Content warning: sexual abuse, self-harm
I was 16 years old when a substitute teacher at a former Model C school in Makhanda took advantage of me. It went on for two months. I thought, at the time, that we were in a relationship. We were not.
When she ended things, she still had a few weeks left at the school. Those were the most painful weeks of my school career. I hurt myself every single day. In each class of hers, I would ask to go to the bathroom to escape for a few minutes. I could not be around her.
And then she left. And life carried on. I pushed this so far away from myself.
Until Deon Wiggett’s My Only Story. It was a painful podcast series to listen to; I was not prepared for how it would upend my life. I listened because colleagues suggested I listen to it; I did not, at the time, think I would relate to it.
After the first episode, I was back in the classroom, back at my former high school where the ‘relationship’, series of abuses – what do you call it when you still don’t know how to name it? – took place. It took place, mostly, at school, during school hours. And nobody noticed. For two months. Nobody noticed. Or if they did, nobody said anything. Nobody did anything.
I see scars on my body and can now remember how they got there. Imagine that; to have pushed something so far away from yourself that you do not remember the map of it on your body. It has been almost 20 years since it happened.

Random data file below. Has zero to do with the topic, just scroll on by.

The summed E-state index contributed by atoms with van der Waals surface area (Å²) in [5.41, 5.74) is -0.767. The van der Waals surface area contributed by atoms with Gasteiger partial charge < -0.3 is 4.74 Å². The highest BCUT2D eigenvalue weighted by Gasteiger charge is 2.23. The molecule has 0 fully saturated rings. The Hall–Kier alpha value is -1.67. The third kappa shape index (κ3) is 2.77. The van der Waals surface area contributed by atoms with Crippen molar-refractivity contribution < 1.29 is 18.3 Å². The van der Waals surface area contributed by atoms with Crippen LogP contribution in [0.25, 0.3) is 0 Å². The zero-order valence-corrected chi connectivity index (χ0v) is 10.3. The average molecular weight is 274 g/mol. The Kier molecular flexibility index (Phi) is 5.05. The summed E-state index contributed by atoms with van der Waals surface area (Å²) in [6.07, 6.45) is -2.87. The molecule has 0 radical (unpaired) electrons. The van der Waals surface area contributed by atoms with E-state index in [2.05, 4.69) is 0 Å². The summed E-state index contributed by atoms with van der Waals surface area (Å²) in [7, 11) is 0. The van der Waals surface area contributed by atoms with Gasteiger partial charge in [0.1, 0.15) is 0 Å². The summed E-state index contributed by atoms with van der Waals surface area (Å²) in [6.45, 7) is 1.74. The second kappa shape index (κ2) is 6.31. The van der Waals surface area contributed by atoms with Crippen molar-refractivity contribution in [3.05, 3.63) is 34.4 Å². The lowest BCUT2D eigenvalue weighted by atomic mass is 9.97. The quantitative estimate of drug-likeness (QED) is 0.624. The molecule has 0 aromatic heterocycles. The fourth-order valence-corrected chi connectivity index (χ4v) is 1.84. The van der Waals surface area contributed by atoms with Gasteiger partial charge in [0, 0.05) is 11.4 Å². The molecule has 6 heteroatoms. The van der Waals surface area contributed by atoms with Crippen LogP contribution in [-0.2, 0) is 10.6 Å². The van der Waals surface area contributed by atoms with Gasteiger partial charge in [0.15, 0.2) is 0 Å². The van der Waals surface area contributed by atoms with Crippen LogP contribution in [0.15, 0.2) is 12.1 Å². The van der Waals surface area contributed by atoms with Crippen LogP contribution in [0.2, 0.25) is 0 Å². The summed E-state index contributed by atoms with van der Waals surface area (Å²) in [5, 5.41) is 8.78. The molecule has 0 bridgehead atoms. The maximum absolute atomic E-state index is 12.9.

I write this anonymously because this is a small town, and many people know each other. The dots are easy to connect. I cannot add my name to this letter because she is friends with almost everyone I work with.
How do you speak about something like this 20 years later without undoing important relationships? I cannot bring myself to do that. The only solace I have is that she no longer teaches or works with young people. If she did, I would be compelled to do something about this.
For the longest time, I was confused by what had happened to me. I thought it had to do with my sexuality, but the person who took advantage of me was straight; is straight.
But, again, in My Only Story, they speak of how it is not about sexuality but power. Adults identify vulnerable children and work at earning their trust or entrapping them in a secret to take advantage of them.
I was a vulnerable child, and for the longest time, I believed that nobody did anything because they did not want to deal with or did not know how to deal with someone like me.
While it has been very difficult to confront what happened to me, I do not know if I would have ever remembered (not anytime soon) or begun to heal if it were not for Deon Wiggett’s work on My Only Story.
When I was at school, I was not the only one. I knew of two other pupils at my school being taken advantage of by one other teacher – he no longer works there. And the teacher who took advantage of me had a friend who was teaching at another school and in a relationship with a pupil. Their best friend now teaches at one of these schools with the very knowledge of what her friends did. How do you begin to untangle this all?
I hope My Only Story wakes schools up to the truth. Schools might be embarrassed by what is coming to light. But it needs to happen because so many of us have been hurt, and that is an injustice.